The Wake-Up Call
This is the second consecutive year we see a decline in our church worship attendance. All pastors and delegates were impressed with this undesirable trend during the 2019 Annual Conference. Those who are sceptical of statistics tend to give all sorts of explanation merely to tell themselves that we are still doing fine. Yet there are others in a jitter with the worrying figures, frantically thinking of new methods to increase the numbers without looking at the root cause of such decline. Neither way is helpful.
The dipping graph should not be a surprise if we had examined the statistics for the past decade in more depth. Over the years, many pastors and leaders have barely been able to cope with the suffocation from the so many program-driven activities to attract new people and keep old members. If we still slumber on with the present status quo, we will face an inevitable impending crisis. Is this not a wake-up call?
In Partnership with God’s Mission
Have we ever wondered why advocating ‘The Church after God’s Own Heart’ for the past few years has not translated into church growth? How many of us have since shifted our mindset to God’s mission? Many sermons have been preached on the Great Commission. However, from our annual reports, the evidence of ‘after God’s own heart’ and disciple making according to Matt. 28:18-20 is not convincing enough.
The pressing question now is not “How do we grow our church?” Our primary quest should rather be how we embrace God’s mission as our mission. God is on a mission and our church is called to join Him. In other words, the mission is not ours; it is Missio Dei, the ‘Mission of God’ or the ‘sending of God,’ and we are called to be in partnership with Him. The Missio Dei is redemptive for the world. Have we been missing God’s mandate?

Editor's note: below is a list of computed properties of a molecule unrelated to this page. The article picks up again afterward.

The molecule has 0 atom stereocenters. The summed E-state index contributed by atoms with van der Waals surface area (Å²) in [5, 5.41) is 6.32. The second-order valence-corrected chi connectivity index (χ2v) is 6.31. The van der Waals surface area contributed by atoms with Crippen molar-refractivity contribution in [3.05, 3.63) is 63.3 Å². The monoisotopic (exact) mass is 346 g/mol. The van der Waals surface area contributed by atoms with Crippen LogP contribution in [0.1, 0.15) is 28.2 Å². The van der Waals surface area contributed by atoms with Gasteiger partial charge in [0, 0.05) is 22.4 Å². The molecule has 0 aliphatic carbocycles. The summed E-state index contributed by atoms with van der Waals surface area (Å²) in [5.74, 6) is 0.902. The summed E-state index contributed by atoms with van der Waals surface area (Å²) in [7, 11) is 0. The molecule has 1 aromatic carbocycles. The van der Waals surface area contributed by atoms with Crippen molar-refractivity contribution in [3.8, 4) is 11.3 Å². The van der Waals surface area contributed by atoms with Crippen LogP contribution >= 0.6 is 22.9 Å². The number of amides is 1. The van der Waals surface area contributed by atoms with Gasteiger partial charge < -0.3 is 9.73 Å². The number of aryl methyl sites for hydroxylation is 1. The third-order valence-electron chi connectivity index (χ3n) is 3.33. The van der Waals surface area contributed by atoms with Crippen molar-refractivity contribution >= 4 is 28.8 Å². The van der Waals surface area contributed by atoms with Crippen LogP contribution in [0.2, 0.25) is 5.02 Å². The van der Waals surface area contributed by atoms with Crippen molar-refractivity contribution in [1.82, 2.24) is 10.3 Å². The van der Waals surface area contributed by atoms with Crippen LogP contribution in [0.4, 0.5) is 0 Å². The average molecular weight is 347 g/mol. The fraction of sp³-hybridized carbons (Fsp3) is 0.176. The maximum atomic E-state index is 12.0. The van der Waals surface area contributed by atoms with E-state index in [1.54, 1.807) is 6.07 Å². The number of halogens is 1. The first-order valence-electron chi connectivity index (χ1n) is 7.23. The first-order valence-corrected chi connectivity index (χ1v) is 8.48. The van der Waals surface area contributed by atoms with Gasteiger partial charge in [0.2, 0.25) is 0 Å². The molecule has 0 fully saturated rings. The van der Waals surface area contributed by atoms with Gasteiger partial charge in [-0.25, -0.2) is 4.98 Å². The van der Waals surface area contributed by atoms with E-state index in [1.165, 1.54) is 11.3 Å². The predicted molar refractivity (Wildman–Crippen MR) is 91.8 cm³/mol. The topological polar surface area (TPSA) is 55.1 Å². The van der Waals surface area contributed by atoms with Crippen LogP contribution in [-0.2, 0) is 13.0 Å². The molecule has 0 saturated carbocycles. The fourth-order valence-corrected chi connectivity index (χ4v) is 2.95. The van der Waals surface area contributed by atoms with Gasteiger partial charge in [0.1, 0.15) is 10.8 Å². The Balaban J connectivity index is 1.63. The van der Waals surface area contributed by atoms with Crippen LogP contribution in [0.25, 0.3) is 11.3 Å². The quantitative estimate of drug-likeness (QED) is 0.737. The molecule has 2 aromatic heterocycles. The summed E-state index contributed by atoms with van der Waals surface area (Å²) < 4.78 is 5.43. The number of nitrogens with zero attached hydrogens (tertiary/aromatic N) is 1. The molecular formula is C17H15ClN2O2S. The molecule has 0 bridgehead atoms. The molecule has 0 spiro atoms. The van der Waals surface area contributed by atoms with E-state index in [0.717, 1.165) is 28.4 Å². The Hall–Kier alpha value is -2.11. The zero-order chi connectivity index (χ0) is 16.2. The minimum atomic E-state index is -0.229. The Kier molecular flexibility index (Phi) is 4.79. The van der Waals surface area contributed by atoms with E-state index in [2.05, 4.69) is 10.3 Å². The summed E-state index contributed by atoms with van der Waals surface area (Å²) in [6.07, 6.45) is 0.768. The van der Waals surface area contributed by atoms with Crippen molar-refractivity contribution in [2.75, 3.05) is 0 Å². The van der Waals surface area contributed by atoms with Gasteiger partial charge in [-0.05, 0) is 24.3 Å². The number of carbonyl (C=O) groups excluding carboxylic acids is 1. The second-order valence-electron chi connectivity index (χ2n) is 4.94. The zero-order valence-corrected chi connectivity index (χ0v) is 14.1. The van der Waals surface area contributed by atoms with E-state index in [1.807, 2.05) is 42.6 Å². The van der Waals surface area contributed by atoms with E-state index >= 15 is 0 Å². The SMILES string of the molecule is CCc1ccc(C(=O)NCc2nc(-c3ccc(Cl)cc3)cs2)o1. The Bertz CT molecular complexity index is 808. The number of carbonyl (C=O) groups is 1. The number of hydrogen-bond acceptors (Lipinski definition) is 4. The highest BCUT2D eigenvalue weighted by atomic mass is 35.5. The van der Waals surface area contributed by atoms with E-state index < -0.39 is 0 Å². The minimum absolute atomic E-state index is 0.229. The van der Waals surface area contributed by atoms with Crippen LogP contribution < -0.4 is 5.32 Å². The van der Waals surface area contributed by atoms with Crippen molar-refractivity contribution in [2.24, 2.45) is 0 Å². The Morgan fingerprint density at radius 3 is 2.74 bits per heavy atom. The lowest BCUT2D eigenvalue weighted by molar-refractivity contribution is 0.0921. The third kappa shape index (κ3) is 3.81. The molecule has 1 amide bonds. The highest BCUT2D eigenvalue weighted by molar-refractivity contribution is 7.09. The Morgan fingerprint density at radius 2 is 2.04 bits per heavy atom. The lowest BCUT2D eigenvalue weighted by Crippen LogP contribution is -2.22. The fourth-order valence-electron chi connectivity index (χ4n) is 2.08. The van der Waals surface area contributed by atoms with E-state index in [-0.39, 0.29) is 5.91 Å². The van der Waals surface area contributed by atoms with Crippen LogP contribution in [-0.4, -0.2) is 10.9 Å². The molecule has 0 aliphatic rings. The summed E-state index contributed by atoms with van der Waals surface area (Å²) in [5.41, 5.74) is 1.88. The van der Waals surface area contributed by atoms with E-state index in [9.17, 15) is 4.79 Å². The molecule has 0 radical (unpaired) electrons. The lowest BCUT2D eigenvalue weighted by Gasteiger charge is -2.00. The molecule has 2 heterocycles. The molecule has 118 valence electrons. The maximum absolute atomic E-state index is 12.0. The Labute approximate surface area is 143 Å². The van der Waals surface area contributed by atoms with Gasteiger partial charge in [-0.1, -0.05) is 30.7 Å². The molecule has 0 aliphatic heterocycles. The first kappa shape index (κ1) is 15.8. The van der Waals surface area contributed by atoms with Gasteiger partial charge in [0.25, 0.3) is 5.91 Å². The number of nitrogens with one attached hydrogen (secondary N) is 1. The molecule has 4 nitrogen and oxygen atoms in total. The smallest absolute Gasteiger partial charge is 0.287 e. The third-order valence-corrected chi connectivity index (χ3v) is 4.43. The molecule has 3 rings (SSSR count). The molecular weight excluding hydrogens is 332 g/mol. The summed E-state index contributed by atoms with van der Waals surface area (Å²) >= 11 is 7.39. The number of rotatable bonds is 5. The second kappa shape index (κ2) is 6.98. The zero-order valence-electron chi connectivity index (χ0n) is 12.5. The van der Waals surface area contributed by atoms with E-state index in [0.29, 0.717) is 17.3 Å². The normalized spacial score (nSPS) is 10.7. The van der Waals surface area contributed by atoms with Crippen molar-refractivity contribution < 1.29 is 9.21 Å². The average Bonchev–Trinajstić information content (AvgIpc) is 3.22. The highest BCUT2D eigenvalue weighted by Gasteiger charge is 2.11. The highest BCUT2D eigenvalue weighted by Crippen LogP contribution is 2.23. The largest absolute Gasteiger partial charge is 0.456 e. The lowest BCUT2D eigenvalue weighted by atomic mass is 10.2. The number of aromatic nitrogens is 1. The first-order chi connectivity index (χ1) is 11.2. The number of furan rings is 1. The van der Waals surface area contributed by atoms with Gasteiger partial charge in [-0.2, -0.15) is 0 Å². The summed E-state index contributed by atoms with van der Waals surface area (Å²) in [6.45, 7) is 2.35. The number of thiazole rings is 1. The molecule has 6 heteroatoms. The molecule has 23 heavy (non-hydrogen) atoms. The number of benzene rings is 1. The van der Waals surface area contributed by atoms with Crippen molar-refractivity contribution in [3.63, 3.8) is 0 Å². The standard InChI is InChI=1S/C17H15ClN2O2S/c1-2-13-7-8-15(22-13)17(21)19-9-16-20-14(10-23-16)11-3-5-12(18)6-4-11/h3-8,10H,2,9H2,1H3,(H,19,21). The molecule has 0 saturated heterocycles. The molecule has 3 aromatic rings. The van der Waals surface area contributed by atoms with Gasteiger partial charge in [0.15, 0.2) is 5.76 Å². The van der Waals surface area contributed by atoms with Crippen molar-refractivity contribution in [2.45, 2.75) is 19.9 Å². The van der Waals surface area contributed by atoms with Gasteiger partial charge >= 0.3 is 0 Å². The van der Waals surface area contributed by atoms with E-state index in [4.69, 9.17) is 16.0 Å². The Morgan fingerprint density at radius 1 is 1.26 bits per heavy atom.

The church is the community of God’s people called out from the world and sent into the world as the disciples of Christ. The missional church is an expression of God’s heart. In the missional church, the people of God, partnering with God, is on a redemptive mission in the world.
We are Jesus’ disciples when we respond to His calling ‘Come, follow me.’ It is the responsibility of the church to develop followers of Christ, not members of an institution. We should also be transformed into missionaries, not merely encouraged to be faithful church goers. As Christ’s followers, we should be missional disciples. Philip Meadow stated during the recent Wesleyan Seminar that “Missional Discipleship means following Jesus, in the power of His Spirit, as whole-life disciples and everyday missionaries. We become more like Jesus by abiding deeply in God and living missionally in the world.”
Becoming A Whole-Life Disciple
A disciple is one who aspires to become and live like Christ. Discipleship is a lifestyle and a process of spiritual growth. It should be a life transforming journey aiming at being ‘fully mature in Christ’ (Col.1:28).
As Christ’s disciples, maturity in Christ means Christlikeness. It does not equate to church attendance or church activities, bible knowledge, spiritual zeal or giftedness. It is rooted in obedience to the word of God. Paul further emphasized the evidences of spiritual maturity in Col. 2:6-8 in terms of our walk with God, our gratitude towards Him and our spiritual stability. We must guard against the appealing ideologies of this era which has infiltrated our church and lured many towards spiritual compromise and complacency.
We must live as whole-life disciples. It means every day, in every aspect, in every circumstance, in every calling, in all our ways with all our heart. The sacred-secular dichotomy should not exist. Therefore, spiritual formation and discipleship are to be woven into the fabric of everyday living with an emphasis on the Great Commandment.